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Don’t expect GIC returns to cover inflation any time soon: HSBC

Active management continues to be important with high inflation and relatively low interest rates, HSBC executive suggests

Clients have been “barely” able to get any income on their savings through traditional banking, and this won’t change any time soon, a senior HSBC official told Investment Executive Friday.

“Rates will go up. Yet at this moment, a GIC [or] a term deposit will not pay inflation, and I would not expect GICs, in the short term, to pay for inflation. And that’s why I would continue to say that managing your portfolio continues to be very important,” said Nuno Matos, Hong Kong-based head of wealth and personal banking for the HSBC Group.

During an exclusive briefing at HSBC’s Toronto office, Investment Executive asked Matos whether real returns from GICs will still continue to be low or negative.

“I would expect rates to continue to go up. We all know the Fed will continue to hike rates in the short term. In the next 12 months, I would say most of the central banks will be following that strategy,” Matos said.

The U.S. Federal Reserve intensified its drive to tame high inflation by raising its key interest rate by three-quarters of a point last week — its largest hike in nearly three decades. The causes of inflation include supply chain issues and excess demand after two years of people saving and not spending much, Matos said.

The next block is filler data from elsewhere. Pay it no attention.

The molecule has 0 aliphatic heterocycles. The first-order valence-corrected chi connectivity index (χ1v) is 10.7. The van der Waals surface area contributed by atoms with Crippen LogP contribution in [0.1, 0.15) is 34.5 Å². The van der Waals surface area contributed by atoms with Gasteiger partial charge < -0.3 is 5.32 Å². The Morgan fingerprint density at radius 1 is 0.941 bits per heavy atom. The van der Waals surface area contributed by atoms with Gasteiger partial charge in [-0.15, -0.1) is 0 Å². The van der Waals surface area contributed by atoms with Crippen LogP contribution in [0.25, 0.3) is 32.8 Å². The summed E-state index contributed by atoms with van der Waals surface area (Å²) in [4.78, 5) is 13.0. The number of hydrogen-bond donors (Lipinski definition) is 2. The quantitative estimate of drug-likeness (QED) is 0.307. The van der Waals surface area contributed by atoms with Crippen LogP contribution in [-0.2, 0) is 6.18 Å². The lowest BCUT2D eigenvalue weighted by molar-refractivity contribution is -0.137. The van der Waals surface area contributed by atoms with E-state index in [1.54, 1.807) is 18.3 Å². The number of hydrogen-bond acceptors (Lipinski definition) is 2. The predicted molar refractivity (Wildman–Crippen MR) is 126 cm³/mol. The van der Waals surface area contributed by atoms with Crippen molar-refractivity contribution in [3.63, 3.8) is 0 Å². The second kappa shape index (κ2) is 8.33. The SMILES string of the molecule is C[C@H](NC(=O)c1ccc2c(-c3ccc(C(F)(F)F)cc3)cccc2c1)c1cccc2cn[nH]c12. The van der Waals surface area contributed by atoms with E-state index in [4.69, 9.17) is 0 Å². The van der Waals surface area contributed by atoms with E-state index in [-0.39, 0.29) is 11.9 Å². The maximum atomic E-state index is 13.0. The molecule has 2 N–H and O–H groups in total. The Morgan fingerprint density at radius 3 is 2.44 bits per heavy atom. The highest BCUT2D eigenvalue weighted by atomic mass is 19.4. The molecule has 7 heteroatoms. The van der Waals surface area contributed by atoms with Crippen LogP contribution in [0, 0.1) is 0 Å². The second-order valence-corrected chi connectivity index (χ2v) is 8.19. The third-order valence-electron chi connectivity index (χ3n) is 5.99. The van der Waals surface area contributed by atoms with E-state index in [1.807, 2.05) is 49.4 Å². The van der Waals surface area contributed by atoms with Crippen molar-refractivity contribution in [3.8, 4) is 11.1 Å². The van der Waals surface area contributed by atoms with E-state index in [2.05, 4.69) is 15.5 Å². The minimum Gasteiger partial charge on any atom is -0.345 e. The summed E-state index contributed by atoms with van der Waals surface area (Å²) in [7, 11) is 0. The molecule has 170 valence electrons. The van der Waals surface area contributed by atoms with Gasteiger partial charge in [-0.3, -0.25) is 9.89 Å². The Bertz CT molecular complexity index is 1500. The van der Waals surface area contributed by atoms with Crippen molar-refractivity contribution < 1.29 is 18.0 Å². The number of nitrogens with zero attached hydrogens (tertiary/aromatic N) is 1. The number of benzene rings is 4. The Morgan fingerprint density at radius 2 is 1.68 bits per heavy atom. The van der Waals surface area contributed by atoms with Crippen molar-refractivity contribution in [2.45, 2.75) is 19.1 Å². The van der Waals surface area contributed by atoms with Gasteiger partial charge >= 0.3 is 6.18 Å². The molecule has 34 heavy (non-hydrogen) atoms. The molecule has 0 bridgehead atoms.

Active management has been important over the past few decades, and will continue to be, he added.

“There was a trend, for at least the last 20 to 25 years, that’s really incented customers to become much more involved in how much they manage their own wealth, and that trend was extremely low or even negative interest rates,” Matos said. Over that period, “customers could barely get any returns from their banking deposits, their traditional savings products. So they had to find alternatives if they wanted to get some income from their savings.”

Matos pointed out that rates are still considered low today, compared with their average over the past 50 years — and so the incentives to look beyond banking products remain. “That’s where we [as financial professionals] come in, with trusted advice.”

Source: Investment Executive